This time round we are with Renault at the Austrian GP with the focus very much on Daniel Riccardo.
If you remember he joined Renault in 2018 and was set for a long-term relationship with them, bringing them up to the level of those teams at the front of the grid.
However, 2019 was not a great season for him and, with Carlos Sainz moving from McLaren to Ferrari to replace Vettel, Riccardo announces he’s leaving Renault to take the vacant McLaren seat.
This does not go down well at all with Cyril Abiteboul, the team principal. He is very obviously hurt, believing that Riccardo has made a bad decision.
In all honesty, this is not a good episode for Abiteboul, he comes across as a petulant child, even going as far as not speaking to Riccardo since the announcement. Riccardo, lets not forget, is widely considered the nicest guy in F1; always smiling, always happy.
For his part, Riccardo says his focus is very much on Renault, not McLaren, and proves the point by finishing fourth in the race. Though this only makes Cyril even more miserable, presumably at the thought of what might have been.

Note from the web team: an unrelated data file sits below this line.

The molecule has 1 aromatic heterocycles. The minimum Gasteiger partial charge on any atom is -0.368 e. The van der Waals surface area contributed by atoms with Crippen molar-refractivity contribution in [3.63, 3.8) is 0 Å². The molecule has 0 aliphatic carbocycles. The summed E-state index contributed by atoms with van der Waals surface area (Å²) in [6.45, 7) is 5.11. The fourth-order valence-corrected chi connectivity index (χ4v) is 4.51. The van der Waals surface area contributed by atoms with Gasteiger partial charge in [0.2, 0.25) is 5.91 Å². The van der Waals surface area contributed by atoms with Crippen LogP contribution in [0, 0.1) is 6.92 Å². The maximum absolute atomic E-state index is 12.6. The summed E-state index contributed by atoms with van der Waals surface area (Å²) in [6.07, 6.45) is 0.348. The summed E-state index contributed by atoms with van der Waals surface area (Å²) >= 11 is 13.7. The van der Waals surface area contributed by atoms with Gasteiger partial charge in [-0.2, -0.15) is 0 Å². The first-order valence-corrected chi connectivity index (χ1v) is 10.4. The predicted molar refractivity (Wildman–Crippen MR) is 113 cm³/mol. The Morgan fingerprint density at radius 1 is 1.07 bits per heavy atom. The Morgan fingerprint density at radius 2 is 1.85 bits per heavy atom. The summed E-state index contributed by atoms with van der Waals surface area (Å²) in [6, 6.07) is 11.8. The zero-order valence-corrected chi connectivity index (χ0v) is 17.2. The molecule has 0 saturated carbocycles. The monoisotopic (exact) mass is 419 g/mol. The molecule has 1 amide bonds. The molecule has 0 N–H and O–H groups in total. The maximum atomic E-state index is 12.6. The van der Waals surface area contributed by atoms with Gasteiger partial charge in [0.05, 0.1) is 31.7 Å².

We are also back talking about the Mercedes/Racing Point copying issue. Abiteboul is the first of the team principles to push the agenda and the first to lodge a protest against the brake ducts of the Racing Point car.
This anger’s owner Lawrence Stroll and the team continue to say they have done nothing wrong. The FIA make things as clear as mud with the eventual announcement that the Racing Point team will be deducted 7.5 points and fined 200,000 Euros but are still allowed to use the brake ducts…so, that makes sense, right?
Abiteboul, as you’d expect, is not happy with the judgement, questioning the reasoning, the meaning and what 200,000 Euros really means to a man of Stroll’s wealth.
As I said, he doesn’t come out of this episode at all whilst Riccardo appears as he always does, laughing, joking (he is at the start of nearly ever episode smiling and saying “hello Netflix”).
As for the Racing Point saga, well, it rumbled on and as with most things Formula 1 you suspect there’s more to it then what we are told, but at least that’s the end of it, right?